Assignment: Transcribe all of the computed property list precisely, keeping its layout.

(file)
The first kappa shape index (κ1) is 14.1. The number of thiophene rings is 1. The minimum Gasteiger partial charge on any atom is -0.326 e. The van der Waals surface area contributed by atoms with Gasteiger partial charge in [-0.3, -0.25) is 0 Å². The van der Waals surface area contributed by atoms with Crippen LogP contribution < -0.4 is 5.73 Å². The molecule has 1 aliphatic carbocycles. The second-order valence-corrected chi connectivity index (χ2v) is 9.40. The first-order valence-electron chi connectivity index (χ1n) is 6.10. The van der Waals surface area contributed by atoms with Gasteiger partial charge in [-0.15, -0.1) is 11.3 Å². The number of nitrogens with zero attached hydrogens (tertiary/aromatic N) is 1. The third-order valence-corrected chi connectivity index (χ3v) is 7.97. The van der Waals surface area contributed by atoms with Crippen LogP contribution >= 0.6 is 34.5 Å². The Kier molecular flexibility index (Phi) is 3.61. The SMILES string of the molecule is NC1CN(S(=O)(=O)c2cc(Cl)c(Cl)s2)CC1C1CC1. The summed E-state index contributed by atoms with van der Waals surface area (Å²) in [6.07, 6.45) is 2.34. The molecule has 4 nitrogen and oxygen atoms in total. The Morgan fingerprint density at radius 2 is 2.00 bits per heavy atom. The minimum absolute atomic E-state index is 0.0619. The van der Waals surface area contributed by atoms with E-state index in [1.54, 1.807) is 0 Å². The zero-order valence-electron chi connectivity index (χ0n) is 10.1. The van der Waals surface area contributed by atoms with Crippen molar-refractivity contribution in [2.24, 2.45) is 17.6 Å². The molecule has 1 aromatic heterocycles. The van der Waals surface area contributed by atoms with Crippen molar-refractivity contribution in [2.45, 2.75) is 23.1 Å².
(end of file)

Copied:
The first kappa shape index (κ1) is 14.1. The number of thiophene rings is 1. The minimum Gasteiger partial charge on any atom is -0.326 e. The van der Waals surface area contributed by atoms with Gasteiger partial charge in [-0.3, -0.25) is 0 Å². The van der Waals surface area contributed by atoms with Crippen LogP contribution < -0.4 is 5.73 Å². The molecule has 1 aliphatic carbocycles. The second-order valence-corrected chi connectivity index (χ2v) is 9.40. The first-order valence-electron chi connectivity index (χ1n) is 6.10. The van der Waals surface area contributed by atoms with Gasteiger partial charge in [-0.15, -0.1) is 11.3 Å². The number of nitrogens with zero attached hydrogens (tertiary/aromatic N) is 1. The third-order valence-corrected chi connectivity index (χ3v) is 7.97. The van der Waals surface area contributed by atoms with Crippen LogP contribution >= 0.6 is 34.5 Å². The Kier molecular flexibility index (Phi) is 3.61. The SMILES string of the molecule is NC1CN(S(=O)(=O)c2cc(Cl)c(Cl)s2)CC1C1CC1. The summed E-state index contributed by atoms with van der Waals surface area (Å²) in [6.07, 6.45) is 2.34. The molecule has 4 nitrogen and oxygen atoms in total. The Morgan fingerprint density at radius 2 is 2.00 bits per heavy atom. The minimum absolute atomic E-state index is 0.0619. The van der Waals surface area contributed by atoms with E-state index in [1.54, 1.807) is 0 Å². The zero-order valence-electron chi connectivity index (χ0n) is 10.1. The van der Waals surface area contributed by atoms with Crippen molar-refractivity contribution in [2.24, 2.45) is 17.6 Å². The molecule has 1 aromatic heterocycles. The van der Waals surface area contributed by atoms with Crippen molar-refractivity contribution in [2.45, 2.75) is 23.1 Å².